The proposal was to install heated pew runners to all pews. There were four objectors, who did not wish to become parties opponent. The Chancellor found no substance in the objections and granted a faculty.

The proposals were to create an accessible lean-to WC to the north of the nave with access from inside the church via the north door, and a tea-point at the west end of the south aisle. The installation of the tea point would require the shortening of four pews and one pew frontal. Historic England was opposed to the shortening of the ancient pews, but did not become a party opponent. The Chancellor decided to grant a faculty, being satisfied that only modest harm would be caused to the character of the building and that such harm as would be caused by the works would be more than outweighed by the resulting improvements to the way in which the church could be used for worship and mission.

Various items of re-ordering were proposed. The Victorian Society objected to the extension and alteration of the porch to provide a disabled access toilet (a new entrance lobby to be created). A parishioner objected to the proposed cupboards for the south transept and the placing of an altar at the southern end of the St. Thomas's Chapel in the south transept. Neither the Victorian Society nor the parishioner became a party opponent. Faculty granted.

The petitioners sought permission to install an automatic winding mechanism and automatic regulation in the tower clock of the Grade II* church. Following a risk assessment, manual winding had been suspended in the interests of safety until a safer option could be found. The author of the risk assessment felt that the winding could be made reasonably safe at a much cheaper cost than automatic winding. Two other parishioners felt that manual winding could be made safe, but the Parochial Church Council were unanimous about automatic winding. The Chancellor granted a faculty. He was satisfied that "The automatic winding mechanism is a reasonable response to the risks which have been identified, and it is for the PCC to decide what sums they wish to spend on meeting those risks ..."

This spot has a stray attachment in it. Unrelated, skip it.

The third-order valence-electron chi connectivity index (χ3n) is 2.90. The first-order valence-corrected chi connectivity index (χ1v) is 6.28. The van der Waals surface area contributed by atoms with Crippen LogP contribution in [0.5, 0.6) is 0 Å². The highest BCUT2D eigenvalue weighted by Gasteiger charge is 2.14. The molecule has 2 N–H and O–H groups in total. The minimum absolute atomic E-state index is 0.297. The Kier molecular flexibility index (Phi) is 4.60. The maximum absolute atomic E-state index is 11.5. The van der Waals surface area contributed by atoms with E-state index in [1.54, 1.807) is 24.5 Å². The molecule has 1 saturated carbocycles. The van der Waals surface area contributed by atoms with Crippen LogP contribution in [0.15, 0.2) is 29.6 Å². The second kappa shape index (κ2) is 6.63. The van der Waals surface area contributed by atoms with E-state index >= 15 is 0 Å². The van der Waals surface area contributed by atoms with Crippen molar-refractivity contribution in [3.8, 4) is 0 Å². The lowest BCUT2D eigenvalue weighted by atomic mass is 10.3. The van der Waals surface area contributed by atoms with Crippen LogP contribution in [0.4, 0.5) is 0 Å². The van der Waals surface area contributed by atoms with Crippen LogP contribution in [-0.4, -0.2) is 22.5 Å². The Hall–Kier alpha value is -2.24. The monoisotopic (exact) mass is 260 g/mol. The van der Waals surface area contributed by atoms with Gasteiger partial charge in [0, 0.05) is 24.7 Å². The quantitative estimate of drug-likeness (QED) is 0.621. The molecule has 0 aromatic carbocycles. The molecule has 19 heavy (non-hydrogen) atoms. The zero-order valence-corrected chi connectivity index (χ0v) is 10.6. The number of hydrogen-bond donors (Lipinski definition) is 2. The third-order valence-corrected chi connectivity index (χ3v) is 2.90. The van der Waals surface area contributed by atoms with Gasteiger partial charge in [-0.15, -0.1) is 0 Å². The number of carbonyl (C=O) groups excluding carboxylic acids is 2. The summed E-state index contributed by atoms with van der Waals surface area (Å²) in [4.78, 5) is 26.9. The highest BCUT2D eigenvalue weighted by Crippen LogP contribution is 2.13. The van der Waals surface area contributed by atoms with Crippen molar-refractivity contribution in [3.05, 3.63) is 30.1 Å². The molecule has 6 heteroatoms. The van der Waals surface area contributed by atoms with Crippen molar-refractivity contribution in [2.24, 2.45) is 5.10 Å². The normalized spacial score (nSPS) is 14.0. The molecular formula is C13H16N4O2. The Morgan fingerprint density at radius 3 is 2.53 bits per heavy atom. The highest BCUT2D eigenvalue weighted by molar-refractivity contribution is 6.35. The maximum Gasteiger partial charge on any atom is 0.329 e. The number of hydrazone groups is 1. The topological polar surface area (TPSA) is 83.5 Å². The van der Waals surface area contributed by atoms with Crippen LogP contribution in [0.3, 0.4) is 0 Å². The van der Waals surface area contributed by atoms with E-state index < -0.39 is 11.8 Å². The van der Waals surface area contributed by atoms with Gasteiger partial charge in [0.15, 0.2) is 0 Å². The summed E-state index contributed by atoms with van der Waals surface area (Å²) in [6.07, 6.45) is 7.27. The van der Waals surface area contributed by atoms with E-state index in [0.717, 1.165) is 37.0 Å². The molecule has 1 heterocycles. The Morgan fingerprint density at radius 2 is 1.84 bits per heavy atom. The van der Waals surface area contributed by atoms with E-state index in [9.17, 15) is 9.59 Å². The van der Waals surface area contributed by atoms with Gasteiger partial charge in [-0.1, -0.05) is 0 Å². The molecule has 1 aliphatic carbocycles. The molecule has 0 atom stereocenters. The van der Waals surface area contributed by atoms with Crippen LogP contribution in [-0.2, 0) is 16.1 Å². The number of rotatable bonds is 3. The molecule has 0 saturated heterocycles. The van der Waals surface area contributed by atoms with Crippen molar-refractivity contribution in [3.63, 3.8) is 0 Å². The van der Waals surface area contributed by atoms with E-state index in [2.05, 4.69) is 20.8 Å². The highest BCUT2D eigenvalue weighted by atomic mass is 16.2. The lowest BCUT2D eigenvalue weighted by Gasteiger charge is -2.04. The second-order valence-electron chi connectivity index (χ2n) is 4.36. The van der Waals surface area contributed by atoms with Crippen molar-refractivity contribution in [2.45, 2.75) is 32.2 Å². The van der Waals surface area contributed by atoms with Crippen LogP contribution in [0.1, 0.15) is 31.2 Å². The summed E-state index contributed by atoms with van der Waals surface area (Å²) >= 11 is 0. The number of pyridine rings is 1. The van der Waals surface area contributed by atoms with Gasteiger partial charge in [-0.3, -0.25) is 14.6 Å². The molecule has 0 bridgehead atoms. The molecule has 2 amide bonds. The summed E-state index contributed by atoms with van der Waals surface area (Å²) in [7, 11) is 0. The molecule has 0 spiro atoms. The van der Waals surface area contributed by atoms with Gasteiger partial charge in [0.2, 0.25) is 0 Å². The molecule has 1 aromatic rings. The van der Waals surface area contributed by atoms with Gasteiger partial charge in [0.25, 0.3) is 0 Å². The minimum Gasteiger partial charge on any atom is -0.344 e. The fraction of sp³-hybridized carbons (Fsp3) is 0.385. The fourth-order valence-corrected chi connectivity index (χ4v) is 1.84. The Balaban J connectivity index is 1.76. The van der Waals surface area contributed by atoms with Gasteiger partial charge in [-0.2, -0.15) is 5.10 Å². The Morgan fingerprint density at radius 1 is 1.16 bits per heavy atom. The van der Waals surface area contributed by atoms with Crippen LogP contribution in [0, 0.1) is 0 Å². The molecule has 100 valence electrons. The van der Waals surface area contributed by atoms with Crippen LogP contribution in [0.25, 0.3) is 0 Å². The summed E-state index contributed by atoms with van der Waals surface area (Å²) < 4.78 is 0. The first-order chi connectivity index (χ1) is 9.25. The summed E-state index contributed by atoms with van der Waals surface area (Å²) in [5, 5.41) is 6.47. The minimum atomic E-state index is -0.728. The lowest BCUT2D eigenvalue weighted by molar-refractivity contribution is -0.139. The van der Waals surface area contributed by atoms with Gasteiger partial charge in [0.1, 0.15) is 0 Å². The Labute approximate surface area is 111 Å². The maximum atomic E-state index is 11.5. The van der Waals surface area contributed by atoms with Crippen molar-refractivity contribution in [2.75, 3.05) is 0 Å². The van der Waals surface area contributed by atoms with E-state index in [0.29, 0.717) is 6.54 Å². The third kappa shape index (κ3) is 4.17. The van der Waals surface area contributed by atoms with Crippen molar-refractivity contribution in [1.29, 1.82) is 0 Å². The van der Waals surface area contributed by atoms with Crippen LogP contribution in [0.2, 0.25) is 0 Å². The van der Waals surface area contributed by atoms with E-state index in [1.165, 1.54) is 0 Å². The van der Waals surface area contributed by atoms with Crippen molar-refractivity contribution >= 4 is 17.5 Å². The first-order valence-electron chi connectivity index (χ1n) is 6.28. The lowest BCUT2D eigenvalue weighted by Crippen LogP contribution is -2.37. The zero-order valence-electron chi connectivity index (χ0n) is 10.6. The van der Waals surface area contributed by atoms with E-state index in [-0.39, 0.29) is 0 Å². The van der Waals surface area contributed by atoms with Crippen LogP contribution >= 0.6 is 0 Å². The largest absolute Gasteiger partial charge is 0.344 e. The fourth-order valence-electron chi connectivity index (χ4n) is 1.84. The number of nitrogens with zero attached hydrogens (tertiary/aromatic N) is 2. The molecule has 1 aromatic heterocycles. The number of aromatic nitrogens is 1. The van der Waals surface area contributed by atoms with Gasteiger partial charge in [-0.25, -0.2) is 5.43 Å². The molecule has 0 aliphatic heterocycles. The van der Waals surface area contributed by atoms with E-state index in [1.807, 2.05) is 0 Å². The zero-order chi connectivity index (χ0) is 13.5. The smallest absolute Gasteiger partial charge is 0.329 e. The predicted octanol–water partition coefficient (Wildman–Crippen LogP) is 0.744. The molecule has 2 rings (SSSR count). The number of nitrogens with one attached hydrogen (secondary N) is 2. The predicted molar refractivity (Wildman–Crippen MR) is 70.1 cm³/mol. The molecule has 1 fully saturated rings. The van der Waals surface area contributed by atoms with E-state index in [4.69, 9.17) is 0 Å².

The Deputy Chancellor granted a faculty for the introduction of a new single lancet stained glass window, to replace an existing plain glass window, in commemoration of the church's 300 years anniversary in 2016 and in memory of the son of the donors of the window, being satisfied that both the design and the memorial inscriptions were appropriate; that the new window would complement an existing modern stained glass window within the same north elevation of the church; and that it would not result in any harm to the significance of the Grade II church as a building of special architectural or historic interest.

The Vicar and Churchwardens sought authority to conduct a survey of, firstly, the area of churchyard added in 1926 and currently in use and, secondly, the older part of the churchyard, in order to ascertain by rodding where further burials could take place, including burials in the older part of the churchyard over existing graves. A neighbour, whose house windows looked out directly on to the older part of the churchyard, objected to its re-use and the possible disturbance of existing graves, stating that interments carried out near his windows would be distressing and affect his enjoyment of his property. He claimed that such re-use would amount to a nuisance and also blight his property. The Deputy Chancellor determined that the PCC were legally entitled to re-use old burial ground until such time as the churchyard was formally closed, and that such re-use would not amount in law to a nuisance. A faculty was granted.